|VAZQUEZ-AMABILE, GABRIEL - NATIONAL UNIVERSITY OF LAPLATA|
|ENGEL, BERNARD - PURDUE UNIVERSITY|
Submitted to: Transactions of the ASABE
Publication Type: Peer Reviewed Journal
Publication Acceptance Date: 7/7/2011
Publication Date: 8/1/2011
Citation: Moriasi, D.N., Arnold, J.G., Vazquez-Amabile, G.G., Engel, B.A. 2011. Shallow water table depth algorithm in SWAT: Recent developments. Transactions of the ASABE. 54(5):1705-1711.
Interpretive Summary: In a recent study, a new water table depth (wtd) prediction method called Modified DRAINMOD was developed and incorporated into the Soil and Water Assessment Tool (SWAT), a continuous-time physically-based watershed-scale hydrologic model, in order to improve the simulation of wtd dynamics. Simulating wtd dynamics accurately is essential because the proximity of wtd to the soil surface impacts drainage, crop development, agricultural chemical transport, soil salinity, and farm machine trafficability. In this approach drainage volume is converted into water table depth using a constant conversion factor that is determined for each field (or hydrologic unit HRU) in SWAT by a manual adjustment process that works to fit, as closely as possible, the simulated wtd fluctuation pattern to the measured wtd fluctuation pattern. However, at the watershed-scale where there are many fields (or HRUs), it is difficult if not impossible to determine an optimum water table conversion factor value for each HRU through the manual adjustment process. The objectives of this study were to: 1) revise the Modified DRAINMOD wtd approach in SWAT so that water table conversion factor is automatically computed by the model as a function of soil physical properties, in order to eliminate determination of this factor through the manual adjustment process; and 2) evaluate the revised Modified DRAINMOD model within SWAT using measured water table depth data from three observation wells located in forest fields without tile drainage within the Muscatatuck River basin in southeast Indiana. Based on these model performance results, there were no significant differences between the wtd simulated using the manually determined constant and the automatically computed variable water table conversion factor values. However, the wtd dynamics simulated using the automatically computed variable factors were on average 10% to 18% closer to the measured wtd dynamics than the wtd dynamics simulated using the manually determined constant water table factors. Automatically computed variable water table factors will enable this new more accurate shallow wtd algorithm in SWAT to be used at the watershed scale.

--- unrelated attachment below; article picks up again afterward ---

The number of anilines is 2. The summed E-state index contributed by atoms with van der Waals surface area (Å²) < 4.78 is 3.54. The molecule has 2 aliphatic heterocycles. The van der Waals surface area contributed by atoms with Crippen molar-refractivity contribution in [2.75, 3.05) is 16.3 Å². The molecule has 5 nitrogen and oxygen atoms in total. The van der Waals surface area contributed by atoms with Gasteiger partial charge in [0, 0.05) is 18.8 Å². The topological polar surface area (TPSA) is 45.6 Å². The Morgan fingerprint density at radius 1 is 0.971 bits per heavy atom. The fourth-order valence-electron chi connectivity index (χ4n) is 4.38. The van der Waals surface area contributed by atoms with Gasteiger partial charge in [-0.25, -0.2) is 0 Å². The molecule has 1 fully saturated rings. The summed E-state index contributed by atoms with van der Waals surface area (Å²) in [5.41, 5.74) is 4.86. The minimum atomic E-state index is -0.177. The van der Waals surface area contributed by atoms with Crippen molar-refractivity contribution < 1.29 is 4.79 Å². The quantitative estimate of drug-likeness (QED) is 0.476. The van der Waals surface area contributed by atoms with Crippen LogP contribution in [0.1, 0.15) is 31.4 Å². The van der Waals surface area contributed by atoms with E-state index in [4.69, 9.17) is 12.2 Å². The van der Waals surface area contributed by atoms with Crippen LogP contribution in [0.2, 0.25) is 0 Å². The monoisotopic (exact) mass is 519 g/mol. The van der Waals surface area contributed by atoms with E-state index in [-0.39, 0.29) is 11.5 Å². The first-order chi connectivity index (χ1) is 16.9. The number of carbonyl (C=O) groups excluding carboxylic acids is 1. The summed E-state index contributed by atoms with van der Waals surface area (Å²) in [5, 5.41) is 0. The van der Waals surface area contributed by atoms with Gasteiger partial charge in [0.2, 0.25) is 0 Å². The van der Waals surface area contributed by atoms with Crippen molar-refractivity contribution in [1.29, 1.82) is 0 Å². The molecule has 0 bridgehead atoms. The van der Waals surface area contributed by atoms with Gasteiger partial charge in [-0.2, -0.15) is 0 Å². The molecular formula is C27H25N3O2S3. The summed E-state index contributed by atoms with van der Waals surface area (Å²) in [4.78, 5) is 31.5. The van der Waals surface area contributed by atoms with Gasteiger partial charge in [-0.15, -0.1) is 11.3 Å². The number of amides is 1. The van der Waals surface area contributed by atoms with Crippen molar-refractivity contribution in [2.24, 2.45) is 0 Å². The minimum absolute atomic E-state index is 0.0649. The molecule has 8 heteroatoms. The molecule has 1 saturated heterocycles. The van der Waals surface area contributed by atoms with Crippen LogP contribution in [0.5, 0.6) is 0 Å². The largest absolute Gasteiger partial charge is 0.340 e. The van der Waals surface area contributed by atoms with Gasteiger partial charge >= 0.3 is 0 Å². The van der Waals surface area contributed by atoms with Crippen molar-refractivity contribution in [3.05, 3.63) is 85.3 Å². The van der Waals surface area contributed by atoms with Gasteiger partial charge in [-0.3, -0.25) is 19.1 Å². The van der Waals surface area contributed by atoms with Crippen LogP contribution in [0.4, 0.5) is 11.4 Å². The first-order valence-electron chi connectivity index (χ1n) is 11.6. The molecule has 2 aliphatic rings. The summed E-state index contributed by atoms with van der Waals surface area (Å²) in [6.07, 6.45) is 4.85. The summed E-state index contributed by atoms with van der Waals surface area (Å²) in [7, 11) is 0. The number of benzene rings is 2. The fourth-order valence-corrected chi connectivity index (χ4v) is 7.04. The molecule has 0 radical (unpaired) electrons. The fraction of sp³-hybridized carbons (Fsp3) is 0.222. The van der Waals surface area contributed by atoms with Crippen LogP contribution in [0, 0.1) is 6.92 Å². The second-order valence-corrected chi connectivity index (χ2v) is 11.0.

Technical Abstract: Knowledge of the shallow water table depth (wtd) is crucial in many studies including determination of optimum irrigation and drainage management systems for agricultural production, farm machine trafficability, and water quality due to agricultural chemical transport and soil salinity. Therefore, it is essential for hydrologic models to accurately simulate wtd. Recently, a new shallow wtd algorithm that relates drainage volume (vol) to wtd was incorporated into the Soil and Water Assessment Tool (SWAT) model. Water table depth is computed as a function of vol and a water table factor (wt_fctr), which converts vol into wtd. The constant wt_fctr is currently a calibration parameter. However, at the watershed-scale where there are many fields (hydrologic response units, HRUs), it is difficult if not impossible to determine an optimum wt_fctr value for each HRU through the calibration process. The objectives of this study were to: 1) modify the new shallow wtd algorithm in SWAT so that wt_fctr is automatically computed by the model as a function of soil physical properties, in order to eliminate determination of wt_fctr through the calibration process; and 2) evaluate the modified wtd algorithm within SWAT using measured water table depth data from three observation wells located in forest fields without tile drainage within the Muscatatuck River basin in southeast Indiana. On average the calibrated wt_fctr yielded daily calibration and validation Nash-Sutcliffe efficiency (NSE) values of 0.64 and 0.41, respectively, the percent bias (PBIAS) values of -13% and -4%, respectively, and root mean square error (RMSE) values of 0.41 m and 0.59 m, respectively, while the automatically computed variable wt_fctr yielded NSE values of 0.66 and 0.58, respectively, PBIAS values of 4% and 10%, respectively, and RMSE values of 0.40 m and 0.50 m, respectively, for the three observation wells. Based on these model performance results, there were no significant differences between the wtd simulated using the manually calibrated constant and the automatically computed variable wt_fctr values. Automatically computed variable wt_fctr will enable this new shallow wtd algorithm to be used at the watershed scale.